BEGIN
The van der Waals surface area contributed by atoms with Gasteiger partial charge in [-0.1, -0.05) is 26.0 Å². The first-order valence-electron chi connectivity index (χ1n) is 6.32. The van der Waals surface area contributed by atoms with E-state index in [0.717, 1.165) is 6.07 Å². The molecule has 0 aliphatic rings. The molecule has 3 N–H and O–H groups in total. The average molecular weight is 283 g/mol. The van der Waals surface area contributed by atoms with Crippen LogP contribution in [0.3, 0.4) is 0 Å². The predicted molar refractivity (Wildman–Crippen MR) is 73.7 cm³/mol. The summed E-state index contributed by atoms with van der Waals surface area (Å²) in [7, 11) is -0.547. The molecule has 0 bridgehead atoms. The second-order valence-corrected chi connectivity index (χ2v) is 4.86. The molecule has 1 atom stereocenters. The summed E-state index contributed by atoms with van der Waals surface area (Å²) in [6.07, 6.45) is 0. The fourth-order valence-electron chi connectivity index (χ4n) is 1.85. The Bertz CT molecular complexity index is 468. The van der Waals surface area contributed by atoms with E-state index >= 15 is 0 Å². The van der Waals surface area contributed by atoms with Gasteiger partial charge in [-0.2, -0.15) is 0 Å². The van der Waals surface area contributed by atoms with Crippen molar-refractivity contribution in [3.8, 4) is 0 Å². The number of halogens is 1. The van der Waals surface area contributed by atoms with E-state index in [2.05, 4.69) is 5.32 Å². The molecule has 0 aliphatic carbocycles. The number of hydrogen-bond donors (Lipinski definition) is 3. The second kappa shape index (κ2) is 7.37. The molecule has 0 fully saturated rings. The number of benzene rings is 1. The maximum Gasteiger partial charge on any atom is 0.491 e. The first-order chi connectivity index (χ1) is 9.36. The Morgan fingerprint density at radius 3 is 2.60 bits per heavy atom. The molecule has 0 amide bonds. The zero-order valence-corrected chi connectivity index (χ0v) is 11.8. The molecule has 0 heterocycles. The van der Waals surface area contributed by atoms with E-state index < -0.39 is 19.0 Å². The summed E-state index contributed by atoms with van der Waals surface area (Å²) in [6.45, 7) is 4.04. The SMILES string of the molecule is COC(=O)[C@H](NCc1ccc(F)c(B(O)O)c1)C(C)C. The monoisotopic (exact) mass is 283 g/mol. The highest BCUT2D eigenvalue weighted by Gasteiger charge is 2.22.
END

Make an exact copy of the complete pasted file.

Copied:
The van der Waals surface area contributed by atoms with Gasteiger partial charge in [-0.1, -0.05) is 26.0 Å². The first-order valence-electron chi connectivity index (χ1n) is 6.32. The van der Waals surface area contributed by atoms with E-state index in [0.717, 1.165) is 6.07 Å². The molecule has 0 aliphatic rings. The molecule has 3 N–H and O–H groups in total. The average molecular weight is 283 g/mol. The van der Waals surface area contributed by atoms with Crippen LogP contribution in [0.3, 0.4) is 0 Å². The predicted molar refractivity (Wildman–Crippen MR) is 73.7 cm³/mol. The summed E-state index contributed by atoms with van der Waals surface area (Å²) in [7, 11) is -0.547. The molecule has 0 bridgehead atoms. The second-order valence-corrected chi connectivity index (χ2v) is 4.86. The molecule has 1 atom stereocenters. The summed E-state index contributed by atoms with van der Waals surface area (Å²) in [6.07, 6.45) is 0. The fourth-order valence-electron chi connectivity index (χ4n) is 1.85. The Bertz CT molecular complexity index is 468. The van der Waals surface area contributed by atoms with E-state index >= 15 is 0 Å². The van der Waals surface area contributed by atoms with Gasteiger partial charge in [-0.2, -0.15) is 0 Å². The van der Waals surface area contributed by atoms with Crippen molar-refractivity contribution in [3.8, 4) is 0 Å². The number of halogens is 1. The van der Waals surface area contributed by atoms with E-state index in [2.05, 4.69) is 5.32 Å². The molecule has 0 aliphatic carbocycles. The number of hydrogen-bond donors (Lipinski definition) is 3. The second kappa shape index (κ2) is 7.37. The molecule has 0 fully saturated rings. The number of benzene rings is 1. The maximum Gasteiger partial charge on any atom is 0.491 e. The first-order chi connectivity index (χ1) is 9.36. The Morgan fingerprint density at radius 3 is 2.60 bits per heavy atom. The molecule has 0 amide bonds. The zero-order valence-corrected chi connectivity index (χ0v) is 11.8. The molecule has 0 heterocycles. The van der Waals surface area contributed by atoms with E-state index < -0.39 is 19.0 Å². The summed E-state index contributed by atoms with van der Waals surface area (Å²) in [6.45, 7) is 4.04. The SMILES string of the molecule is COC(=O)[C@H](NCc1ccc(F)c(B(O)O)c1)C(C)C. The monoisotopic (exact) mass is 283 g/mol. The highest BCUT2D eigenvalue weighted by Gasteiger charge is 2.22.